The Suitcase Lady

Survival

April 21, 2009, 11:09 pm

Perhaps the time has come to reinstate Home Economics classes in our schools. While we are at it, we should resurrect manual training classes, too.

When I was in middle school, referred to as Junior High at that time, girls and boys alike took both shop classes and cooking. How enlightened.

With the current economic mess in America, knowing how to cook a delicious dinner for pennies or how to fix things instead of tossing them might morph from being extremely quaint to extremely helpful.

I am frankly puzzled at how these domestic skills got so marginalized in the last fifty years.

Abundance must breed a cavalier attitude toward all things home economic. Why bother to cook soup from scratch when you have the cash for endless trips to McDonald’s? Why fix the toaster when Walmart sells new ones for $12.99. And why sew on popped buttons when “the one button missing garment” can be tossed in the Goodwill donation bag?

Our great-great grandparents knew how to build homes in the wilderness and raise almost all of their own food. I can’t even get a tent to stay upright in a mild wind or get a tomato plant to flourish.

I’m definitely not yearning for a return to pioneer times. Making my own soap from fat and lye and butchering chickens are not tasks I want to undertake. But a basic familiarity with cooking, nutrition, home repairs and family finance are good survival skills.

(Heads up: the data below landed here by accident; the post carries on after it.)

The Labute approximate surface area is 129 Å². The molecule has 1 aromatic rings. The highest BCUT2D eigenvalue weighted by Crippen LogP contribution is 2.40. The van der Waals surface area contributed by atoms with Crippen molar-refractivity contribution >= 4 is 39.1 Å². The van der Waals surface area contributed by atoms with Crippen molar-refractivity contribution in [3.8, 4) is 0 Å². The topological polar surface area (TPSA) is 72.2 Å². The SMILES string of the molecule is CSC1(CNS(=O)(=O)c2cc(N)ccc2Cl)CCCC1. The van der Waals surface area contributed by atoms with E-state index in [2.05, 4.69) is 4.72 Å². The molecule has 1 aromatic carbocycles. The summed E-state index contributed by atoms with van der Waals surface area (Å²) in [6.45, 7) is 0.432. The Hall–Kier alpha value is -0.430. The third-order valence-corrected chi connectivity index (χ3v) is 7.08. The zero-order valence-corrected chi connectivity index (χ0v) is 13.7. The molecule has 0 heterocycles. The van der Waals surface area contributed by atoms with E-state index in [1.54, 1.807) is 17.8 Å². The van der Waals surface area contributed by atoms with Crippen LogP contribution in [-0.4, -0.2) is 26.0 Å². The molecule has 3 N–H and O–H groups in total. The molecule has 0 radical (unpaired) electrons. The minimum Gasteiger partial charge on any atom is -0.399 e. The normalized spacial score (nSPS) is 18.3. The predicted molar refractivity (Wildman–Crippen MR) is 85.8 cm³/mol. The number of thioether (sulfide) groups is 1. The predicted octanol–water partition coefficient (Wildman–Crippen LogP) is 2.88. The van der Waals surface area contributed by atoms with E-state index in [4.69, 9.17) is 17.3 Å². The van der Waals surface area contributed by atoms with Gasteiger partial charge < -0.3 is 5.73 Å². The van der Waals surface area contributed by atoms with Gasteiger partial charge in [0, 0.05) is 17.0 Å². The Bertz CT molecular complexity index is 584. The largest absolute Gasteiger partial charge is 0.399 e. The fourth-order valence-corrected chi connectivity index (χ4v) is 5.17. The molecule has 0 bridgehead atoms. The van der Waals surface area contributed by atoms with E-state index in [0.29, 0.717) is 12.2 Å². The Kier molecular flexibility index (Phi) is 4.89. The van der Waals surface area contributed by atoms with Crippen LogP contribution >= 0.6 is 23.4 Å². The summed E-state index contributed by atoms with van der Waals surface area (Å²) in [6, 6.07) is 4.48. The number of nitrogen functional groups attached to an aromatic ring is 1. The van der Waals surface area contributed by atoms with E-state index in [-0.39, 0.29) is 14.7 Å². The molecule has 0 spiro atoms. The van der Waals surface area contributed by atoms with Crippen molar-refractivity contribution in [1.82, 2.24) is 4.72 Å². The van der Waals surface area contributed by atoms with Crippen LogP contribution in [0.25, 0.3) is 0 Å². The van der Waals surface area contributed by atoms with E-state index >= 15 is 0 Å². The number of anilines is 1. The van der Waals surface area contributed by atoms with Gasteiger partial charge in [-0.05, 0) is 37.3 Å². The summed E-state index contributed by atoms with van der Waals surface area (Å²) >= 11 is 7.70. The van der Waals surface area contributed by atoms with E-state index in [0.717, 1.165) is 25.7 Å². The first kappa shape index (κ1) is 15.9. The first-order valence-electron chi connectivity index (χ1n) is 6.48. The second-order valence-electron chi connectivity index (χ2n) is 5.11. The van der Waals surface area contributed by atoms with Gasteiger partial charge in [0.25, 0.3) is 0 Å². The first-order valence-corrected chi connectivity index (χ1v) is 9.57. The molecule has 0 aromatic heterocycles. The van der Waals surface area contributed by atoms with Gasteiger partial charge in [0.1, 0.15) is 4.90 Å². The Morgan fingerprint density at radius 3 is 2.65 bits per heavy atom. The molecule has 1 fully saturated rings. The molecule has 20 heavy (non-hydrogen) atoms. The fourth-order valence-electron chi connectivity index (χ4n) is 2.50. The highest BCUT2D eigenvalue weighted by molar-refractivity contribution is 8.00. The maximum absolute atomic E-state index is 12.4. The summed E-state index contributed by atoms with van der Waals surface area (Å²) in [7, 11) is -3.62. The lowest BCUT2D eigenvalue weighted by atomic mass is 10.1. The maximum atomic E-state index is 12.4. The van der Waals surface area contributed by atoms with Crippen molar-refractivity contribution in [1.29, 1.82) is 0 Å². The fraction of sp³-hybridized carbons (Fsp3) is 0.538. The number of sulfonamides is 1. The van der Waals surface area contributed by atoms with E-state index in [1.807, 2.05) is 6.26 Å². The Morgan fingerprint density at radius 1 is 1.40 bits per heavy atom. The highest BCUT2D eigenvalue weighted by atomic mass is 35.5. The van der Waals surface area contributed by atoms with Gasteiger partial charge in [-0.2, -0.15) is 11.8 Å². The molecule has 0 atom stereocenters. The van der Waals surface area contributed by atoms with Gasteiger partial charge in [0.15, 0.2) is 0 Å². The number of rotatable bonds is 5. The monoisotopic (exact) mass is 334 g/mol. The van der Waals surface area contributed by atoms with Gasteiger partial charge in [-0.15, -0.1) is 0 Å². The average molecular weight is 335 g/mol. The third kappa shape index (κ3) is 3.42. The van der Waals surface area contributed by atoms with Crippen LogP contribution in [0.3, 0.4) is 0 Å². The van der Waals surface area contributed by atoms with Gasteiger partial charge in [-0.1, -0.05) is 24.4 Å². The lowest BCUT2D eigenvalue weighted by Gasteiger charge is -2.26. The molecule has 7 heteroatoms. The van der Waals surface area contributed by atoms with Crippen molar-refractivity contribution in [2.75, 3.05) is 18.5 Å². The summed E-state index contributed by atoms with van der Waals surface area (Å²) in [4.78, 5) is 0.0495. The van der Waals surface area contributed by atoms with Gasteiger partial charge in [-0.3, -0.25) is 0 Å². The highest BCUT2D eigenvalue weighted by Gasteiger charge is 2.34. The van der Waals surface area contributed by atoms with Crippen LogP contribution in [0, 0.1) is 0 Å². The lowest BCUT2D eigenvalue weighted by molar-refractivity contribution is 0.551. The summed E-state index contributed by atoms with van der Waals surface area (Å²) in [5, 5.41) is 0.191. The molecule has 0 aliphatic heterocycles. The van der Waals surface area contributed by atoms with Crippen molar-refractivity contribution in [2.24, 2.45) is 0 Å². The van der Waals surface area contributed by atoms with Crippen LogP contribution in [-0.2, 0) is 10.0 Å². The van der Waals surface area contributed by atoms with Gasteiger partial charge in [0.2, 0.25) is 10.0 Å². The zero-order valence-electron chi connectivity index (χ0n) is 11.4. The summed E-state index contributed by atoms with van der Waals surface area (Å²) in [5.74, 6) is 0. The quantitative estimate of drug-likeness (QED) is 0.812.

If our skill set gets reduced to sitting stationary and interacting with a computer screen, we may have to wonder whose intelligence is artificial.

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4 Comments for this entry

  • Claudia

    Ah yes, fond memories of the 50’s! But “enlightened”? Hardly. When the boys took Home Ec they learned how to grill steaks. The girls made lemon meringue pie. The boys did learn how to sew on a button. The girls made little aprons with their names embroidered on the pocket. As for shop, I recall making a hamburger press and a waste basket, albeit with powertools that I was thrilled to operate.

  • Thelma Friedman

    Dear Mary,

    AMEN!!

    love,

    t

  • Diane

    You must be reading my mind. As someone who has sewn all their life and has taken that skill and applied it to a home business, I was thinking how I have yet to pass this skill on down to my daughter (or my son, I believe in equal opportunity). I think this summer would be a good time to start. Becca is old enough to understand the math and use the machine without injuring herself. As for Dan, it could be a good way to spend some time together before he heads off to college. At least he might learn how to sew on that button you refer to!

  • PS(anafter-thought)

    I agree with you and I’ve heard the same from others. My M-I-L was a “home ec” teacher, and a good one. And she taught many kids some great skills, not just the superficial skills one learns in junior high.